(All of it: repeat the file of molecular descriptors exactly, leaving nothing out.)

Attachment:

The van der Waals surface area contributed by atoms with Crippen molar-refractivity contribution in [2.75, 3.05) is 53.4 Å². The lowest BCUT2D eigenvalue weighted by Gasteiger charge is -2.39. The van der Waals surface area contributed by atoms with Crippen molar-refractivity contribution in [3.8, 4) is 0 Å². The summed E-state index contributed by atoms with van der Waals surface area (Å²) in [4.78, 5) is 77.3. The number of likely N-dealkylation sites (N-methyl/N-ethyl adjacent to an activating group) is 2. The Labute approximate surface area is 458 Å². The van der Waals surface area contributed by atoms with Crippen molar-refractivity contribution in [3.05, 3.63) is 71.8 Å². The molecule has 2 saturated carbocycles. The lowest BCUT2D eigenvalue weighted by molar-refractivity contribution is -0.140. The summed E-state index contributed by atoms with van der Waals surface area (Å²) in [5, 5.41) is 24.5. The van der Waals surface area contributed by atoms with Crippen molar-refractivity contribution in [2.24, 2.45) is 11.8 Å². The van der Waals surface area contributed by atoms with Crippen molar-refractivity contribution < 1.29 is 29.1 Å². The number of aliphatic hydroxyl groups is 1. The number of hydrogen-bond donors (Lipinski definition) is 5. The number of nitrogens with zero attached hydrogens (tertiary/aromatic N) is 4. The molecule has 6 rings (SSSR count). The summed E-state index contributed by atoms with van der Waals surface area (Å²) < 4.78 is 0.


The van der Waals surface area contributed by atoms with Crippen molar-refractivity contribution in [2.75, 3.05) is 53.4 Å². The lowest BCUT2D eigenvalue weighted by Gasteiger charge is -2.39. The van der Waals surface area contributed by atoms with Crippen molar-refractivity contribution in [3.8, 4) is 0 Å². The summed E-state index contributed by atoms with van der Waals surface area (Å²) in [4.78, 5) is 77.3. The number of likely N-dealkylation sites (N-methyl/N-ethyl adjacent to an activating group) is 2. The Labute approximate surface area is 458 Å². The van der Waals surface area contributed by atoms with Crippen molar-refractivity contribution in [3.05, 3.63) is 71.8 Å². The molecule has 2 saturated carbocycles. The lowest BCUT2D eigenvalue weighted by molar-refractivity contribution is -0.140. The summed E-state index contributed by atoms with van der Waals surface area (Å²) in [5, 5.41) is 24.5. The van der Waals surface area contributed by atoms with Crippen molar-refractivity contribution in [2.24, 2.45) is 11.8 Å². The van der Waals surface area contributed by atoms with Crippen molar-refractivity contribution < 1.29 is 29.1 Å². The number of aliphatic hydroxyl groups is 1. The number of hydrogen-bond donors (Lipinski definition) is 5. The number of nitrogens with zero attached hydrogens (tertiary/aromatic N) is 4. The molecule has 6 rings (SSSR count). The summed E-state index contributed by atoms with van der Waals surface area (Å²) < 4.78 is 0.